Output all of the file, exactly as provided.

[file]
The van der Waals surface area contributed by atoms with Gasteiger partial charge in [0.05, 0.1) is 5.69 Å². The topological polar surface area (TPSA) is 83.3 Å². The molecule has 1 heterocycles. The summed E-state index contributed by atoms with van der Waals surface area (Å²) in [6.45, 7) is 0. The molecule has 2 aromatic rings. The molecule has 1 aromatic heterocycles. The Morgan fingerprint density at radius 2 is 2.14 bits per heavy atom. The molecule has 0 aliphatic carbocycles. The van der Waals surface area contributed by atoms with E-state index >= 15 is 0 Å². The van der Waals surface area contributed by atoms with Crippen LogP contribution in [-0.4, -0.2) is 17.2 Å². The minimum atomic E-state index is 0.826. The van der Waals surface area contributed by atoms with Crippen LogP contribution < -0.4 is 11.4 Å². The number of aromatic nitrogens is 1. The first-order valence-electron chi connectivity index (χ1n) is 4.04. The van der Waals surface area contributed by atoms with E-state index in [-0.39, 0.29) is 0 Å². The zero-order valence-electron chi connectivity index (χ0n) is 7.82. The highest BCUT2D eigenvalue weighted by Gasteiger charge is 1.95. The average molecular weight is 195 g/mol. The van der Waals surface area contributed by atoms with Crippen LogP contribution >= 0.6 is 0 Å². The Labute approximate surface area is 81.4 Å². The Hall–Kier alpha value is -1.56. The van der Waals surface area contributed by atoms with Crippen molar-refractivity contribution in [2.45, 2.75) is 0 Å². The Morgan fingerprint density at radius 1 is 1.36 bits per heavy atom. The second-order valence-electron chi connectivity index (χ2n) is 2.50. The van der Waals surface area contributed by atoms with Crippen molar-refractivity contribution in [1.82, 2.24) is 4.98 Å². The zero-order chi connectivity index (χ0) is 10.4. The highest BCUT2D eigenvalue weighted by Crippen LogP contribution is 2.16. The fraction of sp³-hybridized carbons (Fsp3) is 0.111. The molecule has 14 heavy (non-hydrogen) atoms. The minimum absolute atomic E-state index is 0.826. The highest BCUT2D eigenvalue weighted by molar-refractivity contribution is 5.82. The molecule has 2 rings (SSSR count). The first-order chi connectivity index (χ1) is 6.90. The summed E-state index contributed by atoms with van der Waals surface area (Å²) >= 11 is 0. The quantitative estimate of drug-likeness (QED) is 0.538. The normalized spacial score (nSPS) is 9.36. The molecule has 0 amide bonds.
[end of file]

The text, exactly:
The van der Waals surface area contributed by atoms with Gasteiger partial charge in [0.05, 0.1) is 5.69 Å². The topological polar surface area (TPSA) is 83.3 Å². The molecule has 1 heterocycles. The summed E-state index contributed by atoms with van der Waals surface area (Å²) in [6.45, 7) is 0. The molecule has 2 aromatic rings. The molecule has 1 aromatic heterocycles. The Morgan fingerprint density at radius 2 is 2.14 bits per heavy atom. The molecule has 0 aliphatic carbocycles. The van der Waals surface area contributed by atoms with E-state index >= 15 is 0 Å². The van der Waals surface area contributed by atoms with Crippen LogP contribution in [-0.4, -0.2) is 17.2 Å². The minimum atomic E-state index is 0.826. The van der Waals surface area contributed by atoms with Crippen LogP contribution < -0.4 is 11.4 Å². The number of aromatic nitrogens is 1. The first-order valence-electron chi connectivity index (χ1n) is 4.04. The van der Waals surface area contributed by atoms with E-state index in [-0.39, 0.29) is 0 Å². The zero-order valence-electron chi connectivity index (χ0n) is 7.82. The highest BCUT2D eigenvalue weighted by Gasteiger charge is 1.95. The average molecular weight is 195 g/mol. The van der Waals surface area contributed by atoms with Crippen LogP contribution >= 0.6 is 0 Å². The Labute approximate surface area is 81.4 Å². The Hall–Kier alpha value is -1.56. The van der Waals surface area contributed by atoms with Crippen molar-refractivity contribution in [2.45, 2.75) is 0 Å². The Morgan fingerprint density at radius 1 is 1.36 bits per heavy atom. The second-order valence-electron chi connectivity index (χ2n) is 2.50. The van der Waals surface area contributed by atoms with Crippen molar-refractivity contribution in [1.82, 2.24) is 4.98 Å². The zero-order chi connectivity index (χ0) is 10.4. The highest BCUT2D eigenvalue weighted by Crippen LogP contribution is 2.16. The fraction of sp³-hybridized carbons (Fsp3) is 0.111. The molecule has 14 heavy (non-hydrogen) atoms. The minimum absolute atomic E-state index is 0.826. The highest BCUT2D eigenvalue weighted by molar-refractivity contribution is 5.82. The molecule has 2 rings (SSSR count). The first-order chi connectivity index (χ1) is 6.90. The summed E-state index contributed by atoms with van der Waals surface area (Å²) >= 11 is 0. The quantitative estimate of drug-likeness (QED) is 0.538. The normalized spacial score (nSPS) is 9.36. The molecule has 0 amide bonds.